In 1662, Charles II married the Portugese noblewoman Catherine of Braganza.
To celebrate their wedding, and to mark the restoration of the monarchy just two years earlier, someone produced an image which was to become an enduring symbol of love and marriage until the end of the 17th century. Generally it was a pair of hearts, with a flame atop them. But there were variations on the theme – sometimes a pair of clasped hands above the hearts, sometimes a crown as well as or instead of the hands, sometimes a few drops of blood below.
The image appeared on many buttons and cufflinks of the time. A quick look at the website of the Portable Antiquities Scheme (www.finds.org.uk) shows that they’re turned up fairly regularly by metal detectorists and other treasure hunters – there are many pairs pictured on the site after being found at locations all around the country.
But the design on our cuff- links is rather less common, featuring a single, flaming heart pierced by a pair of arrows. And it’s intriguing to speculate on the events that led to them being lost or abandoned on the North York Moors just above Scarborough – were they dropped by a 17th century gentleman out for a ride, or perhaps ended up there through some later misadventure, having been handed down?
However they came to be there, they were found by metal detectorists in the autumn of 2014, some 350 years after they were made, six feet apart, and quite correctly reported to the Portable Antiquities Scheme – they contain at least 10% silver, so qualify as treasure under the Treasure Act 1996.
Cufflinks were a relatively recent innovation in the 1700s. Men had been wearing shirts for centuries – partly to protect their outer clothing so that it didn’t need to be washed as much, partly to protect their skin from the heavier, rougher fabrics of outerwear.
It wasn’t until after the Middle Ages that these practical items started to become decorative, with the collars and cuffs – the most visible areas of the shirt, in other words – the focus. The cuffs were at first held together by ribbons, as was the collar, a practice that was to develop into the formal necktie we know today.
Decorative cufflinks began to appear in the 1600s, but didn’t really become common until the Victorian era, when they were popularised by one of the leading dandies of the day, the Prince of Wales, later Edward VII.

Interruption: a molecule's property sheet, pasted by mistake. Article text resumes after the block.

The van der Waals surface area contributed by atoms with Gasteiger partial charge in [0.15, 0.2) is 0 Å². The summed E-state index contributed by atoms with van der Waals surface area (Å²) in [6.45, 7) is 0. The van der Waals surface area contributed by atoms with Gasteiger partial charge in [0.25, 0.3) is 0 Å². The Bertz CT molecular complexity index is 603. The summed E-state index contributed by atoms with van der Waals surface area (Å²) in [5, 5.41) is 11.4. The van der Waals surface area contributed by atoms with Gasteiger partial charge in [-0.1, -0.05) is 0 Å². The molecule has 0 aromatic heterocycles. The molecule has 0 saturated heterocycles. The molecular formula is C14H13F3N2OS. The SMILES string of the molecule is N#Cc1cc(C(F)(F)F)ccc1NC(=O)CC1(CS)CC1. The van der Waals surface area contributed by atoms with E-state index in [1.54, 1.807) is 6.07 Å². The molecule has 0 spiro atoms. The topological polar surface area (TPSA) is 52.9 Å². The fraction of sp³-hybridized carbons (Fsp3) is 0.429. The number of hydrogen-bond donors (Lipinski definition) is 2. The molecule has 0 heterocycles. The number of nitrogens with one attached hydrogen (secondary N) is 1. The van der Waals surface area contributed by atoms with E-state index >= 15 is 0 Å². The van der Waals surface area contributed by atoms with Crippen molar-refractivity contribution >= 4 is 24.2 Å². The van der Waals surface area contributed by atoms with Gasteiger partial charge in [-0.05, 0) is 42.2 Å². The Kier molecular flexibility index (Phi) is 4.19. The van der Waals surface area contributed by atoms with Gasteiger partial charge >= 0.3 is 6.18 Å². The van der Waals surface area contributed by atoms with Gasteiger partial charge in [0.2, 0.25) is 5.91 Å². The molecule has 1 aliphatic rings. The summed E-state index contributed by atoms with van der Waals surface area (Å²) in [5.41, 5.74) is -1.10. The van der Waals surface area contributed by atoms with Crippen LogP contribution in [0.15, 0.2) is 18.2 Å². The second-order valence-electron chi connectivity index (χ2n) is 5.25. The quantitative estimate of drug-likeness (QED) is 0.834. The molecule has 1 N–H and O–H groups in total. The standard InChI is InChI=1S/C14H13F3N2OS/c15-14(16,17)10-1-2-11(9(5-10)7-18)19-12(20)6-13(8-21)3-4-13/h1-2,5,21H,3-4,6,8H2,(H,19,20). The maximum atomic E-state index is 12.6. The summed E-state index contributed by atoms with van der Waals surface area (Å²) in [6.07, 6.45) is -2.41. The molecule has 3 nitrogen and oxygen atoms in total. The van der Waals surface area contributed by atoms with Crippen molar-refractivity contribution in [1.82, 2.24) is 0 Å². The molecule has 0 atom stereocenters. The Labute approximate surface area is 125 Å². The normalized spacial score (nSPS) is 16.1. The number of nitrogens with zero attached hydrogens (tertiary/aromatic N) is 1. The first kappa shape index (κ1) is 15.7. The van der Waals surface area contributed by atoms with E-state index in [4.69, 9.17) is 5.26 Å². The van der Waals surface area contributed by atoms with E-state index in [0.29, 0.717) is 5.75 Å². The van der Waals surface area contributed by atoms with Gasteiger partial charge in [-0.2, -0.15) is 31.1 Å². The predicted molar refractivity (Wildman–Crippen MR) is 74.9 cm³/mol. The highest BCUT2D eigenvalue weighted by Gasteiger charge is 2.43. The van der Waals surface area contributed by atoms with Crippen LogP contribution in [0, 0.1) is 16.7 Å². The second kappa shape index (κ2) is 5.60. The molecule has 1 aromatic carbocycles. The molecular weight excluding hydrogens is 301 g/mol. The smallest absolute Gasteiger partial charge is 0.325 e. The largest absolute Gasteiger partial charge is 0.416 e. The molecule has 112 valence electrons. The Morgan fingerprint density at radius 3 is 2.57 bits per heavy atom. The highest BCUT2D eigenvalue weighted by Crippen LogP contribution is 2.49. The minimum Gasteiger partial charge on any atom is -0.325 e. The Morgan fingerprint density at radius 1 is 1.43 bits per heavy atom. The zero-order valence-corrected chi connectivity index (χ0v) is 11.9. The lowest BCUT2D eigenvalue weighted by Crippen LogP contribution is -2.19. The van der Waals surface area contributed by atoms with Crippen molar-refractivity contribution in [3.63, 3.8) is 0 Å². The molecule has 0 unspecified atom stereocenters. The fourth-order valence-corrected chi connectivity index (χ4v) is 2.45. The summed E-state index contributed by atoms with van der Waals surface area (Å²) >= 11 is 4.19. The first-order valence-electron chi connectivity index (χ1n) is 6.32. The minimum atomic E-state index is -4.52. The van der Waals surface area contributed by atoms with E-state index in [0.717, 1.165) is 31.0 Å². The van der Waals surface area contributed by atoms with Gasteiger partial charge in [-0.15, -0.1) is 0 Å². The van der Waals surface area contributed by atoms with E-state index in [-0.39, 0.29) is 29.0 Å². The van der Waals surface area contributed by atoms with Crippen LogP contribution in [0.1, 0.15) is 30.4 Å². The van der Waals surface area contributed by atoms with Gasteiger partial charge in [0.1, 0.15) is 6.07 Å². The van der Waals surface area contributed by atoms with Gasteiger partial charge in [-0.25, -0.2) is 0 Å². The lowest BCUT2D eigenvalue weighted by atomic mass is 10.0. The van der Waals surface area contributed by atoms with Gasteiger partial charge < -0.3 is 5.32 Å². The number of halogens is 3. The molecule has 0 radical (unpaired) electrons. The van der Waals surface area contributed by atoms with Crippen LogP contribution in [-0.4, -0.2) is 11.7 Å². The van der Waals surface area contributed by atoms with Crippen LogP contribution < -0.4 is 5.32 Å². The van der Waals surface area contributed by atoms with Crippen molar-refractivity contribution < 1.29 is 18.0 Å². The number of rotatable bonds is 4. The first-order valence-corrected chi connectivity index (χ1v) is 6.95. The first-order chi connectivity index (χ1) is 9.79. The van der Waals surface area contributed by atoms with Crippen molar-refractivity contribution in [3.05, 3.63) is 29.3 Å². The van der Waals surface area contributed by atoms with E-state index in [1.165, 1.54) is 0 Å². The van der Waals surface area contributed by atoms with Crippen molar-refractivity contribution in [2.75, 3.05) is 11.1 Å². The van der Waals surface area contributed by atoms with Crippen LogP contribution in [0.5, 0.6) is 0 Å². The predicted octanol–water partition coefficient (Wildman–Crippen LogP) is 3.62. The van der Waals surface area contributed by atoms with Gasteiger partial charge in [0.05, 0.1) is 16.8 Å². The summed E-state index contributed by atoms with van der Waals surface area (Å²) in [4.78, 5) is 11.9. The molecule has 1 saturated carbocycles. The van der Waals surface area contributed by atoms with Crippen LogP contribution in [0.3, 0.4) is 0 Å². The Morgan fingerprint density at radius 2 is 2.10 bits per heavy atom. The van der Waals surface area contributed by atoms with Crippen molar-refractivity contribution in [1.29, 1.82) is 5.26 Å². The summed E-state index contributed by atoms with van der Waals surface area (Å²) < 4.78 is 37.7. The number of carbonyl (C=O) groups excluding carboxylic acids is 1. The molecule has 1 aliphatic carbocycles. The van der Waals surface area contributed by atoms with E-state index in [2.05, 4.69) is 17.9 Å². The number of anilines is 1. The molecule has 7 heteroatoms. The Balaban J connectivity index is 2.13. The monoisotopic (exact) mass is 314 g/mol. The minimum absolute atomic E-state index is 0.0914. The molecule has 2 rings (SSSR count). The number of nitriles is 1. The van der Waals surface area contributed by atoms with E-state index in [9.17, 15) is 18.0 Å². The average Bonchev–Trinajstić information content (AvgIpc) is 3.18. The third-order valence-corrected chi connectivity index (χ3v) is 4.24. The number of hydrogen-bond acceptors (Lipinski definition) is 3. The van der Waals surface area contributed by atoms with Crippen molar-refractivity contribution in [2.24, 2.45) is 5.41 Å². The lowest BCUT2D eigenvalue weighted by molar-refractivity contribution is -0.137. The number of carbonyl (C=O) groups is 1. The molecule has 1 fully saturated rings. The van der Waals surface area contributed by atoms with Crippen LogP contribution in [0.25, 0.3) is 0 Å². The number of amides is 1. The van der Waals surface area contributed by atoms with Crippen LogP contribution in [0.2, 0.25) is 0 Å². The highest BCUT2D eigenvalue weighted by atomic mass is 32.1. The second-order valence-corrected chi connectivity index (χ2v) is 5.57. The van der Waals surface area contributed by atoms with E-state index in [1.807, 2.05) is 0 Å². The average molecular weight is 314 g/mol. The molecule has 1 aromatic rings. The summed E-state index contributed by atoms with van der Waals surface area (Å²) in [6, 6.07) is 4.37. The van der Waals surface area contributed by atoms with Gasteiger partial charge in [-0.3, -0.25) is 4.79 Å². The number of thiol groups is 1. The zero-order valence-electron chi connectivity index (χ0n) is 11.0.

It would be nice for the purposes of this column to report that Edward was one of the direct results of the marriage commemorated in the silver cufflinks which are today’s exhibit from the Scarborough Collections, but untrue. The Merry Monarch, as Charles II was known, is believed to have fathered at least a dozen children by several different mothers, but not one of them was his wife, who was sadly unable to have children – she’s known to have had three miscarriages.
The British monarchy continued through Charles’ brother James; however, Diana, Princess of Wales, was directly descended from Charles through two of his illegitimate sons – Henry Fitzroy, the first Duke of Grafton, and son of Barbara Palmer, the Countess of Castlemaine; and Charles Lennox, the first Duke of Richmond, and son of Louise de Kérouaille, Duchess of Portsmouth.
Which means that Diana’s son, Prince William, will be the first descendant of Charles II to ascend to the throne of Britain.
And if it seems that Charles had a rather elevated taste in mistresses, let’s not forget that not all of them were countesses – other dalliances that resulted in illegitimate children included Moll Davis, a well-known actress and courtesan and, of course, the ‘pretty, witty’ actress and orange-girl, Nell Gwynn.
Poor Catherine – those romantically aflame pierced hearts must have seemed a mockery.
The silver cufflinks are part of the Scarborough Collections, the name given to all the museum objects and artwork acquired by the borough over the years, and now in the care of Scarborough Museums Trust. For further information, please contact Collections Manager Jennifer Dunne on Jennifer.email@example.com or 01723 384510.